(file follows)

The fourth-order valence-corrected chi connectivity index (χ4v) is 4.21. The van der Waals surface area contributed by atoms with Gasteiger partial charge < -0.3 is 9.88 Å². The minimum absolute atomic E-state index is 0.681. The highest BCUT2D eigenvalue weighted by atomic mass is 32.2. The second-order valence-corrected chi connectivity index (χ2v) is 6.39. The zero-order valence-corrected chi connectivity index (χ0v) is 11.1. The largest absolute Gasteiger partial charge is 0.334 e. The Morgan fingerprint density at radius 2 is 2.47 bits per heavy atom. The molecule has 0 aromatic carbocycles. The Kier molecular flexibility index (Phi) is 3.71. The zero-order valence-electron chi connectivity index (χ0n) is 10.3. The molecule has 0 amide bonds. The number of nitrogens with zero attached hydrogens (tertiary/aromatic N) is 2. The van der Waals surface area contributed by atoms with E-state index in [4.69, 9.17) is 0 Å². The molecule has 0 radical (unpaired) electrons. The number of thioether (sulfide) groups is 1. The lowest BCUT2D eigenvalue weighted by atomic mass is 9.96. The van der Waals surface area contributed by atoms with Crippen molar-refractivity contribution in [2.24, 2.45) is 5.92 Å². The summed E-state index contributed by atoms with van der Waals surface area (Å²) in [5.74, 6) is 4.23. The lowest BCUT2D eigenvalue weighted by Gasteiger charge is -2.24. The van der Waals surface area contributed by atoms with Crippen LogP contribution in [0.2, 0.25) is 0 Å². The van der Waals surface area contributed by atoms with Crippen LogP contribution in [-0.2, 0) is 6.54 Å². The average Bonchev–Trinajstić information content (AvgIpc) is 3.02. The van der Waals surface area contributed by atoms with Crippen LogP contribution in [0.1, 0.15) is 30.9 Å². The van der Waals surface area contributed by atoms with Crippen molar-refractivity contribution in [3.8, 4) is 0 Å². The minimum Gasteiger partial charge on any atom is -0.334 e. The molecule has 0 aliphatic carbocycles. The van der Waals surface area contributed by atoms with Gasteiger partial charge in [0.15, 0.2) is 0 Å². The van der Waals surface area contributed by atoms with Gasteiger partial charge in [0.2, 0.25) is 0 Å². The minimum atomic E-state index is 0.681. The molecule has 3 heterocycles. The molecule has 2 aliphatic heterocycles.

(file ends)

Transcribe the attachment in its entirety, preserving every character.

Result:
The fourth-order valence-corrected chi connectivity index (χ4v) is 4.21. The van der Waals surface area contributed by atoms with Gasteiger partial charge < -0.3 is 9.88 Å². The minimum absolute atomic E-state index is 0.681. The highest BCUT2D eigenvalue weighted by atomic mass is 32.2. The second-order valence-corrected chi connectivity index (χ2v) is 6.39. The zero-order valence-corrected chi connectivity index (χ0v) is 11.1. The largest absolute Gasteiger partial charge is 0.334 e. The Morgan fingerprint density at radius 2 is 2.47 bits per heavy atom. The molecule has 0 aromatic carbocycles. The Kier molecular flexibility index (Phi) is 3.71. The zero-order valence-electron chi connectivity index (χ0n) is 10.3. The molecule has 0 amide bonds. The number of nitrogens with zero attached hydrogens (tertiary/aromatic N) is 2. The van der Waals surface area contributed by atoms with E-state index in [4.69, 9.17) is 0 Å². The molecule has 0 radical (unpaired) electrons. The number of thioether (sulfide) groups is 1. The lowest BCUT2D eigenvalue weighted by atomic mass is 9.96. The van der Waals surface area contributed by atoms with Crippen molar-refractivity contribution in [2.24, 2.45) is 5.92 Å². The summed E-state index contributed by atoms with van der Waals surface area (Å²) in [5.74, 6) is 4.23. The lowest BCUT2D eigenvalue weighted by Gasteiger charge is -2.24. The van der Waals surface area contributed by atoms with Crippen LogP contribution in [0.2, 0.25) is 0 Å². The van der Waals surface area contributed by atoms with Crippen LogP contribution in [-0.2, 0) is 6.54 Å². The average Bonchev–Trinajstić information content (AvgIpc) is 3.02. The van der Waals surface area contributed by atoms with Crippen LogP contribution in [0.1, 0.15) is 30.9 Å². The van der Waals surface area contributed by atoms with Crippen molar-refractivity contribution in [3.8, 4) is 0 Å². The minimum Gasteiger partial charge on any atom is -0.334 e. The molecule has 0 aliphatic carbocycles. The van der Waals surface area contributed by atoms with Gasteiger partial charge in [0.15, 0.2) is 0 Å². The van der Waals surface area contributed by atoms with Gasteiger partial charge in [0.2, 0.25) is 0 Å². The minimum atomic E-state index is 0.681. The molecule has 3 heterocycles. The molecule has 2 aliphatic heterocycles.